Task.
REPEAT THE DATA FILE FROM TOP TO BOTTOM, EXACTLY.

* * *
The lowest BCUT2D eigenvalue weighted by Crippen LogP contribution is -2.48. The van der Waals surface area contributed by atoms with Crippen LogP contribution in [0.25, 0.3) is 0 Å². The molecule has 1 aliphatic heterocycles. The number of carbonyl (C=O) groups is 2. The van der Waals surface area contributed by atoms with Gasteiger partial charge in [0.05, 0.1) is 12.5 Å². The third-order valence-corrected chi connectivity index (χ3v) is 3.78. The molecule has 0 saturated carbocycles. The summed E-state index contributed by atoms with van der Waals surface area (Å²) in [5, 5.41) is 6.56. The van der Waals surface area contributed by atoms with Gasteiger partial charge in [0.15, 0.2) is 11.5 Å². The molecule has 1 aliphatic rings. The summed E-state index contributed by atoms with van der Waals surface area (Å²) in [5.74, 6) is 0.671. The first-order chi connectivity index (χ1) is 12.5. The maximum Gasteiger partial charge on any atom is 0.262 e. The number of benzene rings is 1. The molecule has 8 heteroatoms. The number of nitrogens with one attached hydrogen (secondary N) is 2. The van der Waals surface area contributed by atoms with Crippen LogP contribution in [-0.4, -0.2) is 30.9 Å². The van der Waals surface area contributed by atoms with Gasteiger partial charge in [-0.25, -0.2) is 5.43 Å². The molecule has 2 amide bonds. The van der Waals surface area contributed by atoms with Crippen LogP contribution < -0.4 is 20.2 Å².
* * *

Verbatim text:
The lowest BCUT2D eigenvalue weighted by Crippen LogP contribution is -2.48. The van der Waals surface area contributed by atoms with Crippen LogP contribution in [0.25, 0.3) is 0 Å². The molecule has 1 aliphatic heterocycles. The number of carbonyl (C=O) groups is 2. The van der Waals surface area contributed by atoms with Gasteiger partial charge in [0.05, 0.1) is 12.5 Å². The third-order valence-corrected chi connectivity index (χ3v) is 3.78. The molecule has 0 saturated carbocycles. The summed E-state index contributed by atoms with van der Waals surface area (Å²) in [5, 5.41) is 6.56. The van der Waals surface area contributed by atoms with Gasteiger partial charge in [0.15, 0.2) is 11.5 Å². The molecule has 1 aliphatic rings. The summed E-state index contributed by atoms with van der Waals surface area (Å²) in [5.74, 6) is 0.671. The first-order chi connectivity index (χ1) is 12.5. The maximum Gasteiger partial charge on any atom is 0.262 e. The number of benzene rings is 1. The molecule has 8 heteroatoms. The number of nitrogens with one attached hydrogen (secondary N) is 2. The van der Waals surface area contributed by atoms with Crippen LogP contribution in [-0.4, -0.2) is 30.9 Å². The van der Waals surface area contributed by atoms with Gasteiger partial charge in [-0.25, -0.2) is 5.43 Å². The molecule has 2 amide bonds. The van der Waals surface area contributed by atoms with Crippen LogP contribution < -0.4 is 20.2 Å².